The Federal Court decided TerraCom lost privilege over a PwC probe by telling shareholders the investigation absolved executives
The Federal Court in TerraCom Ltd v ASIC  FCA 208 found that a company waived the legal professional privilege attaching to a report prepared by PwC in letters to shareholders and an ASX announcement which conveyed the proposed conclusion of the subject matter of the report. The decision is a reminder of the difficulties that can arise when balancing the need to keep shareholders informed against the desire to avoid waiving legal professional privilege.
- TerraCom Limited (TerraCom) claimed legal professional privilege over a report prepared by PwC. The report was seized by an ASIC warrant (in the context of an investigation of suspected Corporations Act 2001 (Cth) breaches by TerraCom and its current and former officers and employees).
- The PwC report was prepared for the purposes of TerraCom being provided with legal advice by a law firm (the Law Firm) in relation in relation to the issues arising from the allegations of misconduct made by a commercial general manager, and in relation to proceedings that were expected to be brought by him.
- The Court found that privilege “obviously” attached to the PwC report, but that a letter sent by TerraCom to shareholders and an ASX announcement which conveyed the purported conclusion of the investigation waived the legal professional privilege over the report. The Court found that reliance by TerraCom on the finding in the PwC report of no wrongdoing by its CEO and CFO “is inconsistent with the maintenance of the privilege that otherwise attaches to the report”.
TerraCom was subject to an ASIC investigation for suspected contraventions of the Corporations Act 2001 (Cth) by TerraCom Ltd and its current and former officers and employees in relation to the testing, certification and sale of coal during a period from late 2016 to early 2020.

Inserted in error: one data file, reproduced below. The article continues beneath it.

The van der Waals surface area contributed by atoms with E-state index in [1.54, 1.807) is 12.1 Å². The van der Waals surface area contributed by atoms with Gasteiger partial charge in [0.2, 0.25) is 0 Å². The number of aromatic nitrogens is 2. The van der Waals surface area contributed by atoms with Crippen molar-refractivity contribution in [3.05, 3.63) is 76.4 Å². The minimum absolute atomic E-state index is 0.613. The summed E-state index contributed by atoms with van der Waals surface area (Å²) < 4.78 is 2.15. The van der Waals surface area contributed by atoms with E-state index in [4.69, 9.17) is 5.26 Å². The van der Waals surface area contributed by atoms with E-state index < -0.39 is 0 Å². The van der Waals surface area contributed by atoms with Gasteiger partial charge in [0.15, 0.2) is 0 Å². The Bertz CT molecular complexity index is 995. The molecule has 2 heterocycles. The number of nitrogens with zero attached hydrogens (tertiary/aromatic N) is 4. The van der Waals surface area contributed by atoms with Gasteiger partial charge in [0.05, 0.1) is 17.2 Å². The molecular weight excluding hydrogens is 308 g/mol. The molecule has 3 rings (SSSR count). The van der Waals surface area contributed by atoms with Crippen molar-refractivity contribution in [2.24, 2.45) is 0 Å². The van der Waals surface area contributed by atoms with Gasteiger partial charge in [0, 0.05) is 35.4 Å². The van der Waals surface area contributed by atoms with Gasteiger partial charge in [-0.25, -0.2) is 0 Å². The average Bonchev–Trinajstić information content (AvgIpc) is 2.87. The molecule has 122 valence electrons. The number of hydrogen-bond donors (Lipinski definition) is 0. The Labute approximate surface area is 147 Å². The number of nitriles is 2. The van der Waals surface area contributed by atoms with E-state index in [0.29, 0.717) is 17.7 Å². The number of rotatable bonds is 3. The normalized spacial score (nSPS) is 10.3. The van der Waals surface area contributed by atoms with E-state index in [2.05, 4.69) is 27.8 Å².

As part of the investigation, ASIC executed a warrant which caused a particular document, a “Project Rex Report” by PwC dated 16 December 2019 (the PwC report), to be seized by ASIC.
TerraCom claimed legal professional privilege over the PwC report. ASIC disputed that claim.
TerraCom sought a declaration from the Federal Court that legal professional privilege attached to the PwC report such that TerraCom was not obliged to produce it to ASIC, and ASIC was not entitled to inspect it.
The background to the PwC report
- 13 August 2019: TerraCom terminated the employment of a commercial general manager, Justin Williams, in circumstances in which he had made serious allegations against the company and its officers and employees with regard to the falsification of certificates of analysis of coal exported by TerraCom.
- TerraCom instructed the Law Firm to act for it, and to provide legal advice to it, on the issues arising in relation to the allegations of misconduct Mr Williams had made. For that purpose, the Law Firm engaged PwC to provide forensic support in locating, identifying and providing a report to the Law Firm on potentially relevant materials and information so that the Law Firm could consider the report and provide their advice having regard to its contents.
- 3 September 2019: Mr Williams commenced a general protections application against TerraCom in the Fair Work Commission. Mr Williams made various allegations including that TerraCom procured that certificates of analysis used as the basis for its commercial invoices to customers were fraudulently altered by the superintending company that produces such certificates of analysis. He alleged that he had detailed discussions with TerraCom’s CEO about that conduct but that the CEO had instructed him to continue doing it.